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In most browsers, when an html element is only partially opaque, its children "inherit" this opacity. (It isn't quite inheritance--more correctly, the entire image is assembled, including the parent and its children recursively, and then the opacity is applied to the entire thing.)

In IE8 (and I would assume also for earlier versions of IE), this is not always what happens with opacity. If the child elements have position:static (the default if no position is specified), then it does work as I described above. However, it appears to be the case that, if the position is set to anything else (e.g., absolute, or relative), then the child element is fully opaque.

I want to know how to make the opacity correctly affect both the parent and the child elements but still keep the child element with position:absolute;

Here is an example of the problem. The following code is supposed to make a translucent gray box with a translucent blue surrounding area, on top of a vertical red bar. On Firefox, Chrome, etc., This is what is actually seen. On IE8, the blue box is correctly translucent, but the gray part is opaque.

<!doctype html>
<html>
  <head>
    <style>
      div.parentElem
      {
        background-color:#0000ff;
        position: absolute;
        left:75px;
        top:75px;
        width:300px;
        height:225px;        
        opacity:0.5;
        filter:alpha(opacity=50);
      }
      div.childElem
      {
        background-color:#808080;
        position: absolute;
        left: 10px;
        right: 10px;
        top: 10px;
        bottom: 10px;
      }
      div.redBar
      {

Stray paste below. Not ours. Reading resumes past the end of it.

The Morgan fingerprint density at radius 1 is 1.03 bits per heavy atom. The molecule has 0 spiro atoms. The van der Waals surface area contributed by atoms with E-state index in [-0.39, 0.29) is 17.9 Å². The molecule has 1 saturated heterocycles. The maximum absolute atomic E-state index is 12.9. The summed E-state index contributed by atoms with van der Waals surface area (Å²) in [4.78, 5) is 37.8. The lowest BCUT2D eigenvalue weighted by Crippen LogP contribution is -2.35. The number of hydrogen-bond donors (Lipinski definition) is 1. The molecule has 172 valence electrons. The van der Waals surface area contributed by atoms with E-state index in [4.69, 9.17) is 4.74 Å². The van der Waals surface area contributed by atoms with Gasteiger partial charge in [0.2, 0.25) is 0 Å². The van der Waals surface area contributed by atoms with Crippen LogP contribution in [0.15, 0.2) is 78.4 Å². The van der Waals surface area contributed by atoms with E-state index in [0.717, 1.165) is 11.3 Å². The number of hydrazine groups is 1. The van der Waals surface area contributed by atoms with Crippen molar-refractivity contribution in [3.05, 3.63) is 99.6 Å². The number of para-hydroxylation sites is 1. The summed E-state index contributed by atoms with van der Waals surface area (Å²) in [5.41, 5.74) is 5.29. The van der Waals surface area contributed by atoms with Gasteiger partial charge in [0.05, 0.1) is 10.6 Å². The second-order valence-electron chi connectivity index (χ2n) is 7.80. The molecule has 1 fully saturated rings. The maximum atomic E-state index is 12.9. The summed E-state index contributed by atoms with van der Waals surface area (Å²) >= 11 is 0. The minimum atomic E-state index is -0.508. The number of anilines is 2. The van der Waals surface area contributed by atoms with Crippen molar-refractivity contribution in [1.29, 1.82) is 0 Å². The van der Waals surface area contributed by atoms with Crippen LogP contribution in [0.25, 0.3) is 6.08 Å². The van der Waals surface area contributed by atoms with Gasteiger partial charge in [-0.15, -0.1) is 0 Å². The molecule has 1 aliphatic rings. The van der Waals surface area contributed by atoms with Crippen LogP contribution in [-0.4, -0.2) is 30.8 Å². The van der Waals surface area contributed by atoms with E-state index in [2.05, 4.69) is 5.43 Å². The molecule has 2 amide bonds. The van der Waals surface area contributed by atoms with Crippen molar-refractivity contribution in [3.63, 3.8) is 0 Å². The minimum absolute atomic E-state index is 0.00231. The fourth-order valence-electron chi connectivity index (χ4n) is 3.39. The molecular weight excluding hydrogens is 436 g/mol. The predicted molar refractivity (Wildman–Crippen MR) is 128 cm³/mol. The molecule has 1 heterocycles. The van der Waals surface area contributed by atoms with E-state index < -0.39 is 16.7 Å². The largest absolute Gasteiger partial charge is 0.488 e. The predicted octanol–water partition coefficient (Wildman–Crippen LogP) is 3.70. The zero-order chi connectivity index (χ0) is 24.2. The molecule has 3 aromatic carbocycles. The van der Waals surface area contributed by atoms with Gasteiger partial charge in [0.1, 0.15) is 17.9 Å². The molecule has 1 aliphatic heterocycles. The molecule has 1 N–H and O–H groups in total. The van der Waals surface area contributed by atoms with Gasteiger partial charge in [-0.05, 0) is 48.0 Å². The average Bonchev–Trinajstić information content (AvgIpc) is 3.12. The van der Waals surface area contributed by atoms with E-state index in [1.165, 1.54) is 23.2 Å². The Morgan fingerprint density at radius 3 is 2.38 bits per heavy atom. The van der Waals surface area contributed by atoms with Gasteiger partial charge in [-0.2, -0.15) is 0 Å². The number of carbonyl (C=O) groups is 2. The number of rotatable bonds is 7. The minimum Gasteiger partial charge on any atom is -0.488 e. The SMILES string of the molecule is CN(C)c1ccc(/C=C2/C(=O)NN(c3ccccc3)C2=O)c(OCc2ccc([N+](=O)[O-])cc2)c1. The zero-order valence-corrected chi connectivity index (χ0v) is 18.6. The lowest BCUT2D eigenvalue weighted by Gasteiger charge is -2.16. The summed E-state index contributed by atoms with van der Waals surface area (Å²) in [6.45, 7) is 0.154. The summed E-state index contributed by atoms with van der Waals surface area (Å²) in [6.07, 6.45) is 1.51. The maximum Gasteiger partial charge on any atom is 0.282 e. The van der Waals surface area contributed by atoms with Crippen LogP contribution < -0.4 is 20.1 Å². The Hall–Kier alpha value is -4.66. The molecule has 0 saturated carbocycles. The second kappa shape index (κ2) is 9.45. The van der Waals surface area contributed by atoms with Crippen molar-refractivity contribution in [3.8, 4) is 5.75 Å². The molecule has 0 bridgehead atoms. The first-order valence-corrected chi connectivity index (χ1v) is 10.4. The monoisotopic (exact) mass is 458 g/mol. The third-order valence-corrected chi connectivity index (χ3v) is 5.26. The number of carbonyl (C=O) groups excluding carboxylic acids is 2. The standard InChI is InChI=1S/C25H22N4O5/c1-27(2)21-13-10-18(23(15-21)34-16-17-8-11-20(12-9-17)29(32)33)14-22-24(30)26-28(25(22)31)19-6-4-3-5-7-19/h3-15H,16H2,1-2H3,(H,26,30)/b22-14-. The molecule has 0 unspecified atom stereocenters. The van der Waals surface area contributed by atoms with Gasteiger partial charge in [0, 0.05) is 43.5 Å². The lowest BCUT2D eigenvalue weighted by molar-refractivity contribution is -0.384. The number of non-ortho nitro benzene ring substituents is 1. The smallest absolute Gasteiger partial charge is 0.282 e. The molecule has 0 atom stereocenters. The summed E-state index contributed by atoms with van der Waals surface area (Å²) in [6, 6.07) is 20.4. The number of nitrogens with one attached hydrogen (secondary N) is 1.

position: absolute;
        left:150px;
        top:50px;
        height:350px;
        width:25px;
        background-color: #ff0000;        
      }
    </style>
  </head>
  <body>
    <div class="redBar"></div>
    <div class="parentElem">
      <div class="childElem"></div>
    </div>
  </body>
</html>

Obviously, this is just a toy example--I could have had a single div with a blue border and a gray background to achieve the desired effect. In the real scenario, I am layering several different divs, each of which has a png background image to dynamically build an image.

My first attempted workaround was to apply opacity to both the parent and the child, either by setting the filter on the child to alpha(opacity=50); or simply setting filter:inherit;. This does not achieve the desired result because it makes a translucent blue rectangle with a translucent gray rectangle on top of it. The empty space in the middle ends up being translucent blue-ish gray whereas it should be translucent gray. Similarly, it does not work to make the elements siblings. Any solution needs to compose the two images before applying any transparency to anything.

In my research, I found some suggestions that applying either zoom:1; or float:none; to the inner element might resolve the issue, but neither worked for me.

My eventual workaround was to give the child element position:static. It's kind of an ugly solution, but what I would do to apply it to the above example is change the style of the child element to look like:

  div.childElem
  {
    background-color:#808080;
    position:static;
    margin-left:10px; 
    margin-right:10px;
    height:205px;